Wednesday, November 17, 2010

Glory bumps, vowel movements

I have nothing in particular either for or against the Rolling Stones: you heard a lot of 'em, one way or the other, growing up in Philadelphia in the 70s and 80s with classic rock playing on the radio in cars and restaurants and elsewhere, but they've never been a band I've listened to seriously. But Keith Richards' Life is superb. There is something interesting or captivating or striking on every page (Mick and Keith as Aubrey and Maturin from Patrick O'Brian's books; Keith musing with Paul McCartney on a beach in the Turks and Caicos on creating inflatable dog kennels with patterns to match the breeds within - spotted for Dalmatians, etc. etc. etc.).

(Why didn't I spend the early 70s doing pharmaceutical-grade cocaine, writing songs and driving speedboats hither and thither across the Mediterranean, the Long Island Sound and various other bodies of water?)

A sample of the sort of thing the musically inclined will find irresistible:
I asked Johnnie Johnson, how did "Sweet Little Sixteen" and "Little Queenie" get written? And he said, well, Chuck would have all these words, and we'd sort of play a blues format and I would lay out the sequence. I said, Johnnie, that's called songwriting. And you should have had at least fifty percent. I mean, you could have cut a deal and taken forty, but you wrote those songs with him. He said, I never thought about it that way; I just sort of did what I knew. Steve and I did the forensics on it, and we realized that everything Chuck wrote was in E-flat or C-sharp--piano keys! Not guitar keys. That was a dead giveaway. These are not great keys for guitar. Obviously most of these songs started off on piano and Chuck joined in, playing on the barre with his huge hands stretching across the strings. I got the sense that he followed Johnnie Johnson's left hand!
(It is slightly a pity that we are not in the near future, really the Kindle edition of this book - which was what I read - should have clips of all the chords and musical examples.)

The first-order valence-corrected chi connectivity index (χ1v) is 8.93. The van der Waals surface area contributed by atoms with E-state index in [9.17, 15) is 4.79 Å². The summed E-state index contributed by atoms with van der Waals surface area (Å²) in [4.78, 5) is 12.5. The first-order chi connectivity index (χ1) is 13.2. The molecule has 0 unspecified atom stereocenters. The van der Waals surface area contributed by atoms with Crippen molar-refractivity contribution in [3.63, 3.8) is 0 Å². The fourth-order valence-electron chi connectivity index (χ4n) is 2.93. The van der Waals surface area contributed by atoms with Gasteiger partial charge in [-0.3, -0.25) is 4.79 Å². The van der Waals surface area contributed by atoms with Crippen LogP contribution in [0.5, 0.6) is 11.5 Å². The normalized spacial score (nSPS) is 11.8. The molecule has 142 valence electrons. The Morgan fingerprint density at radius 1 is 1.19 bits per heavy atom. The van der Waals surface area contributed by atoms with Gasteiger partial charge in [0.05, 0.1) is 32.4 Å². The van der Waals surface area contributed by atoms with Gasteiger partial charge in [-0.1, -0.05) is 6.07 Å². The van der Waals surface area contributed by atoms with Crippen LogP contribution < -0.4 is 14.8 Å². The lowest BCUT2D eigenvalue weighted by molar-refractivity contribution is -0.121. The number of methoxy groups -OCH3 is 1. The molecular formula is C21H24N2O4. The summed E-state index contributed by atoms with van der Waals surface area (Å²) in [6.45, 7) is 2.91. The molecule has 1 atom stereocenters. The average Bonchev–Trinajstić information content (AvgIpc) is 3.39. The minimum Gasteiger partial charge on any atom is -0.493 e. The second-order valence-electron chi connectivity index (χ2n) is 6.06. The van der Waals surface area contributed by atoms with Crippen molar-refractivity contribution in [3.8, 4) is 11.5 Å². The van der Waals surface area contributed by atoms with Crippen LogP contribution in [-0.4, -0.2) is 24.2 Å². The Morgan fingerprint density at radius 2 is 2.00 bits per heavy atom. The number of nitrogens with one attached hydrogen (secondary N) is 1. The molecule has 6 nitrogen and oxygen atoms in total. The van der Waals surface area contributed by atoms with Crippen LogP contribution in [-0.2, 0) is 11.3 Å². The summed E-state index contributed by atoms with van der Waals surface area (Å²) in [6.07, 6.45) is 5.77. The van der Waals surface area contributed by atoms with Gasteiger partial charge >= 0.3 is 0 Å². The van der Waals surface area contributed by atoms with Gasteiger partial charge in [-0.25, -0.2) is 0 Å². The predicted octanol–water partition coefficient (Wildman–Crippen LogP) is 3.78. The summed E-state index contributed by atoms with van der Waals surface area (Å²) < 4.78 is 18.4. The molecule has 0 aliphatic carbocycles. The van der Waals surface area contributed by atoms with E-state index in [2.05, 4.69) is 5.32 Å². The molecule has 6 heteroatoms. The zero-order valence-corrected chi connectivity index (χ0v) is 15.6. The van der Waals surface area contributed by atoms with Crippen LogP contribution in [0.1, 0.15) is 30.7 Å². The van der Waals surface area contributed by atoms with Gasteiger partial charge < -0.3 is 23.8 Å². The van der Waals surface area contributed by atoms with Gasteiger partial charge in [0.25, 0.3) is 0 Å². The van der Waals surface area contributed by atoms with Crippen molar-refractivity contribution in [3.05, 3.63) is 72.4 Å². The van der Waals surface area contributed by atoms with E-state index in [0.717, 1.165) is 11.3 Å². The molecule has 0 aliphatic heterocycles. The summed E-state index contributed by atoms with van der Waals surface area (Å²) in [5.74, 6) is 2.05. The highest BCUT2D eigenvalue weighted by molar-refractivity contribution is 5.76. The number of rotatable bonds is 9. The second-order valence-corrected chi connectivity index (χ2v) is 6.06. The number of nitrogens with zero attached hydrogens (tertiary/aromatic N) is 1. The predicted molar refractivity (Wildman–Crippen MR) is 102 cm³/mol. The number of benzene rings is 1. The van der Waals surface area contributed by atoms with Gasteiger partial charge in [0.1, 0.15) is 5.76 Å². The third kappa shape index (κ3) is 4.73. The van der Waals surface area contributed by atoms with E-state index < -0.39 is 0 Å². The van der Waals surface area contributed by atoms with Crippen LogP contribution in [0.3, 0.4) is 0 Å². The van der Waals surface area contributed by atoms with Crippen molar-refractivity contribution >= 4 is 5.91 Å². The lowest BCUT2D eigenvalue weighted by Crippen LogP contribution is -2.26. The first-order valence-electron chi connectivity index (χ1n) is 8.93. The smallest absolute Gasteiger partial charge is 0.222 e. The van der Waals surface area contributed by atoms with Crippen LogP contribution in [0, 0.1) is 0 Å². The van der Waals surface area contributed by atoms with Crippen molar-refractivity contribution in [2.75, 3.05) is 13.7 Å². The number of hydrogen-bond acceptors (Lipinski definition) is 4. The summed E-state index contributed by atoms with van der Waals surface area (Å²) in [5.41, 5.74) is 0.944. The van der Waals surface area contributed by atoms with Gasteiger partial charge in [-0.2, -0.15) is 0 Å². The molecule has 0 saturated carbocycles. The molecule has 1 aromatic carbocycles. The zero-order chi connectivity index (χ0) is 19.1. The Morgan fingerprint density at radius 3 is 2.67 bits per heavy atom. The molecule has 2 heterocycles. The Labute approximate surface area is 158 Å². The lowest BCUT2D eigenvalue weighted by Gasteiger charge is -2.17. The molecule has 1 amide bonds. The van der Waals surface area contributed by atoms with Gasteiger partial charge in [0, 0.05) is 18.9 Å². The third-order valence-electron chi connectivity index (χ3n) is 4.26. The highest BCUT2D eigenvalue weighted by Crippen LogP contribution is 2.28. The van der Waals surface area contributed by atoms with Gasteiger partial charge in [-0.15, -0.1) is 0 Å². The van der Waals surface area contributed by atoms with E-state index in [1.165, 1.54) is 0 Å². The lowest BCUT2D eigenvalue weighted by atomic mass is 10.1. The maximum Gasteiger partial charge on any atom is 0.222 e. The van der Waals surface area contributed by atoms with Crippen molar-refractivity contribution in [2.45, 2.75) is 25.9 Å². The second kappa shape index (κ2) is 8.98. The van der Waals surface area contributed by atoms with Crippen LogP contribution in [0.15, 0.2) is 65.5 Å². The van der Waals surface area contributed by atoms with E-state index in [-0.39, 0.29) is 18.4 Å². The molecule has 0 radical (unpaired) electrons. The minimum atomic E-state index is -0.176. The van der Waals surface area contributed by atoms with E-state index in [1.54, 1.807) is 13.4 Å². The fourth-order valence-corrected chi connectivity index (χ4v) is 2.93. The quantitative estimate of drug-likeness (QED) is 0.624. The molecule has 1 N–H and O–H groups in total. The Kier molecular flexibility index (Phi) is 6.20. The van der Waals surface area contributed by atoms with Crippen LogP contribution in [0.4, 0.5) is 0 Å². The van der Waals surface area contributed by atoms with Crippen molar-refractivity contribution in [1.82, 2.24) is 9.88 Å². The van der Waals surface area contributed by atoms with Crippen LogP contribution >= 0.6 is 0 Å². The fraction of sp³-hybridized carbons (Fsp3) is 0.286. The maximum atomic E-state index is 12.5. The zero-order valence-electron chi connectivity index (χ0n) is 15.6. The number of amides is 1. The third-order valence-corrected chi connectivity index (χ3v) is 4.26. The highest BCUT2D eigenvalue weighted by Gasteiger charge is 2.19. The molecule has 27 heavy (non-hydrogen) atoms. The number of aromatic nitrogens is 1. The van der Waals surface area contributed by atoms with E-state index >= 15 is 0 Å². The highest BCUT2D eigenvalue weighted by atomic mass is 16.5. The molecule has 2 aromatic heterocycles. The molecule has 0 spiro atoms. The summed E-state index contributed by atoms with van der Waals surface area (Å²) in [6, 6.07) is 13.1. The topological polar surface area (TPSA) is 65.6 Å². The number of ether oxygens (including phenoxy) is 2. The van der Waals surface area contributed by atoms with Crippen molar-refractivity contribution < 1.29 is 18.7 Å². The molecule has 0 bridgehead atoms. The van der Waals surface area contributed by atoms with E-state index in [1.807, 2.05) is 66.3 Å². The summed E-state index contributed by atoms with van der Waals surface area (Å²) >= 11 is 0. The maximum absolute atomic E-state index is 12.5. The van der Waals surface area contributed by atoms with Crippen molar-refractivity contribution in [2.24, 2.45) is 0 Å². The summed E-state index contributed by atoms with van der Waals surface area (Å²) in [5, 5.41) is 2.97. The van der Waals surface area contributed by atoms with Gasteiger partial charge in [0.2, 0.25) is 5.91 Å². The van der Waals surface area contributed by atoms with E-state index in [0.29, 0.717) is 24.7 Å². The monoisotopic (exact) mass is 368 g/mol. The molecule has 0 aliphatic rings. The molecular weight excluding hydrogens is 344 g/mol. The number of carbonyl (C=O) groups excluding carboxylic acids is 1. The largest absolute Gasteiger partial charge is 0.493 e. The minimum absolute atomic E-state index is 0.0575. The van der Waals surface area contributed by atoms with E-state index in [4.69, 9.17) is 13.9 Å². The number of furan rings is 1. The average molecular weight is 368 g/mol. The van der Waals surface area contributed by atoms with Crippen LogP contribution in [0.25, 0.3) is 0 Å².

And an early passage that caught my attention, thematically appropriate given the fact that I have an ongoing horrible bronchial ailment involving much phlegm that will not go away (it is making me wretched), a passage I feel certain no other reviewer will have quoted thus far (it describes an early flatmate):
Phelge was a serious flobber. Mucus from every area he could summon up. He loved to walk into a room with a huge snot hanging out of his nose and dribbling down his chin, but otherwise be perfectly charming. "Hello, how are you? And this is Andrea, and this is Jennifer..." We had names for all different kinds of flob: Green Gilberts, Scarlet Jenkins. There was the Gabardine Helmsman, which is the one that people aren't aware of; they snot it and it hangs on their lapel like a medal. That was the winner. Yellow Humphrey was another. The Flying V was the one that missed the handkerchief. People were always having colds in those days; things were always running out of their noses and they didn't know what to do with them. And it can't have been cocaine; it was a little too early. I think it was just bad English winters.
(Vision of alternate universe in which Sylvia Plath encountered Keith Richards that winter...)


  1. I'm liking that alternate universe idea a lot!

  2. I remember, in junior high, signing a petition to convince the Rolling Stones to visit my fair city during their upcoming, at that time, initial tour of the US. They were definitely the alternative universe to the Beatles, and I was a huge fan of both bands.

    Rock and roll helped me see the light and escape my often seemingly mundane life.

    Although I am still working my way through Richards' massive autobio, I was very pleasantly surprised to find him so likeable and willing to give credit to others when due. He comes across, in my mind, as a very reasonable bloke.

  3. Very much share the reaction in your parenthetical second paragraph!